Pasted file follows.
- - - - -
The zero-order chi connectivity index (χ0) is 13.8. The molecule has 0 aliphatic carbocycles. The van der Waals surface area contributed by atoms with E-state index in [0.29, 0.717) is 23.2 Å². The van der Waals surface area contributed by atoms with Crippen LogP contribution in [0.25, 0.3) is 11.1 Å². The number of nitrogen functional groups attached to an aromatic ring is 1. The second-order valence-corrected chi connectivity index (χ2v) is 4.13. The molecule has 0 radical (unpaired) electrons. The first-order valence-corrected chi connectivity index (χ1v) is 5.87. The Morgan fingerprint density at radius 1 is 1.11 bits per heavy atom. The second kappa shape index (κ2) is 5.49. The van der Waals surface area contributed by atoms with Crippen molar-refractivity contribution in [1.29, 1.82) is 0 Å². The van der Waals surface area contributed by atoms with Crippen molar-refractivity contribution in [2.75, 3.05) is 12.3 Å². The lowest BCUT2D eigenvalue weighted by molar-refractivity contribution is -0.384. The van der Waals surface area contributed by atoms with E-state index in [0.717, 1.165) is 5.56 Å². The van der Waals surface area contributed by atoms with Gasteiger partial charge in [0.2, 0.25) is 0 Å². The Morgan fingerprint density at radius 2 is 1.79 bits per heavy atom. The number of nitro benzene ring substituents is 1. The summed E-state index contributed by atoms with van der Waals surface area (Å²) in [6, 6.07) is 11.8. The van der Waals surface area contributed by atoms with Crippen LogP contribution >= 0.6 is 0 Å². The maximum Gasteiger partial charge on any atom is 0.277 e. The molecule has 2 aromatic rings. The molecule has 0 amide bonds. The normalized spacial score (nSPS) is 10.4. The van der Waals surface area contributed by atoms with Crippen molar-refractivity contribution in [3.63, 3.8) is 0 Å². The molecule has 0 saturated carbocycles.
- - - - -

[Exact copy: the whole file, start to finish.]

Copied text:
The zero-order chi connectivity index (χ0) is 13.8. The molecule has 0 aliphatic carbocycles. The van der Waals surface area contributed by atoms with E-state index in [0.29, 0.717) is 23.2 Å². The van der Waals surface area contributed by atoms with Crippen LogP contribution in [0.25, 0.3) is 11.1 Å². The number of nitrogen functional groups attached to an aromatic ring is 1. The second-order valence-corrected chi connectivity index (χ2v) is 4.13. The molecule has 0 radical (unpaired) electrons. The first-order valence-corrected chi connectivity index (χ1v) is 5.87. The Morgan fingerprint density at radius 1 is 1.11 bits per heavy atom. The second kappa shape index (κ2) is 5.49. The van der Waals surface area contributed by atoms with Crippen molar-refractivity contribution in [1.29, 1.82) is 0 Å². The van der Waals surface area contributed by atoms with Crippen molar-refractivity contribution in [2.75, 3.05) is 12.3 Å². The lowest BCUT2D eigenvalue weighted by molar-refractivity contribution is -0.384. The van der Waals surface area contributed by atoms with E-state index in [0.717, 1.165) is 5.56 Å². The van der Waals surface area contributed by atoms with Gasteiger partial charge in [0.2, 0.25) is 0 Å². The Morgan fingerprint density at radius 2 is 1.79 bits per heavy atom. The number of nitro benzene ring substituents is 1. The summed E-state index contributed by atoms with van der Waals surface area (Å²) in [6, 6.07) is 11.8. The van der Waals surface area contributed by atoms with Crippen LogP contribution >= 0.6 is 0 Å². The maximum Gasteiger partial charge on any atom is 0.277 e. The molecule has 2 aromatic rings. The molecule has 0 amide bonds. The normalized spacial score (nSPS) is 10.4. The van der Waals surface area contributed by atoms with Crippen molar-refractivity contribution in [3.63, 3.8) is 0 Å². The molecule has 0 saturated carbocycles.